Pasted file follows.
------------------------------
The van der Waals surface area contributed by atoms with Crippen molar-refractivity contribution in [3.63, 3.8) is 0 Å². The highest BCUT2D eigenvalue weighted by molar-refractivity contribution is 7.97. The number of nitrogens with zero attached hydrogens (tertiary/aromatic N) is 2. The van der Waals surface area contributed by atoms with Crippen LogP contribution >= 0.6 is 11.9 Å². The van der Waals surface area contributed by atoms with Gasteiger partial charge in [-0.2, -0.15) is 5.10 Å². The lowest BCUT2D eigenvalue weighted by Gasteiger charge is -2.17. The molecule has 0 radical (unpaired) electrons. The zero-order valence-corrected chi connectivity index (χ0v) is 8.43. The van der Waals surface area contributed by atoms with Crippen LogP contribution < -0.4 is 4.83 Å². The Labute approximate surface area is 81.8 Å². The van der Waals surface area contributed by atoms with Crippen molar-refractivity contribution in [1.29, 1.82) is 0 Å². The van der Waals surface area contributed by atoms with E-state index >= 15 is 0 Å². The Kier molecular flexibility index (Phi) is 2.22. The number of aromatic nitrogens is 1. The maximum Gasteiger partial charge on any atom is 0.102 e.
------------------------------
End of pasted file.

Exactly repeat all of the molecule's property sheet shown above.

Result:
The van der Waals surface area contributed by atoms with Crippen molar-refractivity contribution in [3.63, 3.8) is 0 Å². The highest BCUT2D eigenvalue weighted by molar-refractivity contribution is 7.97. The number of nitrogens with zero attached hydrogens (tertiary/aromatic N) is 2. The van der Waals surface area contributed by atoms with Crippen LogP contribution >= 0.6 is 11.9 Å². The van der Waals surface area contributed by atoms with Gasteiger partial charge in [-0.2, -0.15) is 5.10 Å². The lowest BCUT2D eigenvalue weighted by Gasteiger charge is -2.17. The molecule has 0 radical (unpaired) electrons. The zero-order valence-corrected chi connectivity index (χ0v) is 8.43. The van der Waals surface area contributed by atoms with Crippen LogP contribution < -0.4 is 4.83 Å². The Labute approximate surface area is 81.8 Å². The van der Waals surface area contributed by atoms with Crippen molar-refractivity contribution in [1.29, 1.82) is 0 Å². The van der Waals surface area contributed by atoms with E-state index >= 15 is 0 Å². The Kier molecular flexibility index (Phi) is 2.22. The number of aromatic nitrogens is 1. The maximum Gasteiger partial charge on any atom is 0.102 e.